Democracy meets divinity in Savannah, where the word of God is a simple one: vote

SAVANNAH, Ga. — From the oldest African-American pulpit in the United States, Rev. Thurmond Neill Tillman's fiery Sunday sermon is as much about having faith in democracy as it is about spreading the word of the Lord.

Many tactics are being used these days to discourage people from exercising their right to vote, Tillman preaches — including some that exploit the apprehension Black people have long felt when casting a ballot in Georgia.

"Fear will paralyze you — it almost makes you want to do nothing," the pastor tells worshippers inside First African Baptist Church, a Savannah institution that predates the Declaration of Independence.

He warns pointedly about SB 202, the state election law passed last year that cracks down on absentee ballots, gives residents more power to challenge the eligibility of fellow voters and forbids anyone other than poll workers from handing out food and water to people waiting in line.

"Stand your ground … don't be fearful," Tillman says, inviting his flock to the basement after worship for a church potluck, to ensure no one has to fight off hunger pangs while waiting at the polling station.

"We cannot be afraid to vote; we cannot be afraid to live," he says to applause and scattered shouts of "Amen."

"We cannot be afraid to do what we know God has given us an opportunity to do."

An hour later, a bus emblazoned with the name of the church pulls into the parking lot at Chatham County's voter registration office, disgorging congregants from the oldest Black church in America, here on a mission from God.

"He had us come in a caravan — we have cars, also," says Diane Mikell, resplendent in her Sunday best, a purple pantsuit with a bejewelled pendant around her neck: the word "Blessed" in diamond-encrusted script.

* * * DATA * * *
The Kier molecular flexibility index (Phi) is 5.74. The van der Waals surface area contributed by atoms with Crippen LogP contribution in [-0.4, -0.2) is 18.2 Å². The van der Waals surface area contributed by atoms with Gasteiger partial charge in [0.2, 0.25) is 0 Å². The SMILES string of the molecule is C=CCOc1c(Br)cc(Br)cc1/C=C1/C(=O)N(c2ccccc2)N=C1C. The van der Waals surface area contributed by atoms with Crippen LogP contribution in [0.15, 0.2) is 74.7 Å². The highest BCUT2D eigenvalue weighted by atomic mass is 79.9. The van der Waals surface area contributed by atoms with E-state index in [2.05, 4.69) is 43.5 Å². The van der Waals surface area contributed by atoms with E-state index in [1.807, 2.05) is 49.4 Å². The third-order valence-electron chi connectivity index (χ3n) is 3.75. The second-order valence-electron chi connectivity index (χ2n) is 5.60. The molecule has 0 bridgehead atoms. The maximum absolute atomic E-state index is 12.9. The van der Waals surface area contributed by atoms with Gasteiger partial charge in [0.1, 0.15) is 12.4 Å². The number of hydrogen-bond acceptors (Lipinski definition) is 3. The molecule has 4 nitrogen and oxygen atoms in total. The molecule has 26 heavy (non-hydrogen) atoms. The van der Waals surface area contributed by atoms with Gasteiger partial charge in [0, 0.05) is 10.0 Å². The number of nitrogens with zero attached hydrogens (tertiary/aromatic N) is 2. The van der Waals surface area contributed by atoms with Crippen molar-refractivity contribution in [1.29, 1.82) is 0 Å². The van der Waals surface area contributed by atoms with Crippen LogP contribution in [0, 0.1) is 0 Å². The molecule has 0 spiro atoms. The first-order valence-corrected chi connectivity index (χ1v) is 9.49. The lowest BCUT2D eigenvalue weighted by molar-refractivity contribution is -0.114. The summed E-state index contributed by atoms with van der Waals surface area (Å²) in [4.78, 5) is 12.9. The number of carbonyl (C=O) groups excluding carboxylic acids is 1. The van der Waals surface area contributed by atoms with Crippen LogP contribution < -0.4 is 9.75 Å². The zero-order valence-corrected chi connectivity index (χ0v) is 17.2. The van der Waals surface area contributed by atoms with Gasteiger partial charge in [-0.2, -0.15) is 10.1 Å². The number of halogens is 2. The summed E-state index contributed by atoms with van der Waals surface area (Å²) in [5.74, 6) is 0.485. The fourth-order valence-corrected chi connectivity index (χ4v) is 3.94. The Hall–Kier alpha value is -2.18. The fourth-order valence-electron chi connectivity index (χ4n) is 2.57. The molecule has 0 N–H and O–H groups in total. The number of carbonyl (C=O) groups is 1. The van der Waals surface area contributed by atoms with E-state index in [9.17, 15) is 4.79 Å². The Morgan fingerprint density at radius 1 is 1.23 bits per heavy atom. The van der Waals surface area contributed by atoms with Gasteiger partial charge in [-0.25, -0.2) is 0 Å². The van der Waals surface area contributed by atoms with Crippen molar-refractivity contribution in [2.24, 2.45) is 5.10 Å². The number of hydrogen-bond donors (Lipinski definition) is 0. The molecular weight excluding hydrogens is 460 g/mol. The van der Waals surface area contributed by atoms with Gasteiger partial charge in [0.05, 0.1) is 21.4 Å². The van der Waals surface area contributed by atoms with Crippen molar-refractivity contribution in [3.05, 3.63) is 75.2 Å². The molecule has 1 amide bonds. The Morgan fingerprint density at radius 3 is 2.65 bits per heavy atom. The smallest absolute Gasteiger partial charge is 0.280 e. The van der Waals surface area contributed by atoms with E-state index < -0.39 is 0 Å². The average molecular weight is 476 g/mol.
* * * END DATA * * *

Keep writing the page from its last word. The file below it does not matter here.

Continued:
"Somebody might say, 'Well, you know, my vote ain't gonna count.' I've seen people lose by one vote," Mikell said.

"That's what he preaches, for us to come out and voice it because our ancestors died so that we can, you understand? That's why it's important for us to vote. And that's what we all are doing right now."

It seems to be working: even before Mikell's caravan arrived, a 30-minute lineup had formed at the door, under the watchful eye of a Chatham County police officer on the lookout for "poll watchers" who might be intent on intimidation and harassment.

Staff in many Georgia counties are also equipped with a new fast-response text system that allows them to promptly notify senior election officials about any security threats or dangers that could crop up while polls are open.

The lines, which stretched for hours in predominantly Black neighbourhoods in 2020, will surely get longer before election day on Nov. 8, which is why officials want people to vote as early as possible to prevent such delays from getting out of hand.

"For me, voting is just something you take seriously," said Willis Joyner, who lives in Port Wentworth, a fast-growing suburb just northwest of Savannah's downtown core.

"I just do it because the people who came before me, you know, made it possible for me to do it."

Alice Huling, a voting-rights expert based in D.C., said she often feels two "gut reactions" when she sees images from 2020 of voters in Georgia and elsewhere across the country enduring hours-long lineups just to cast a ballot.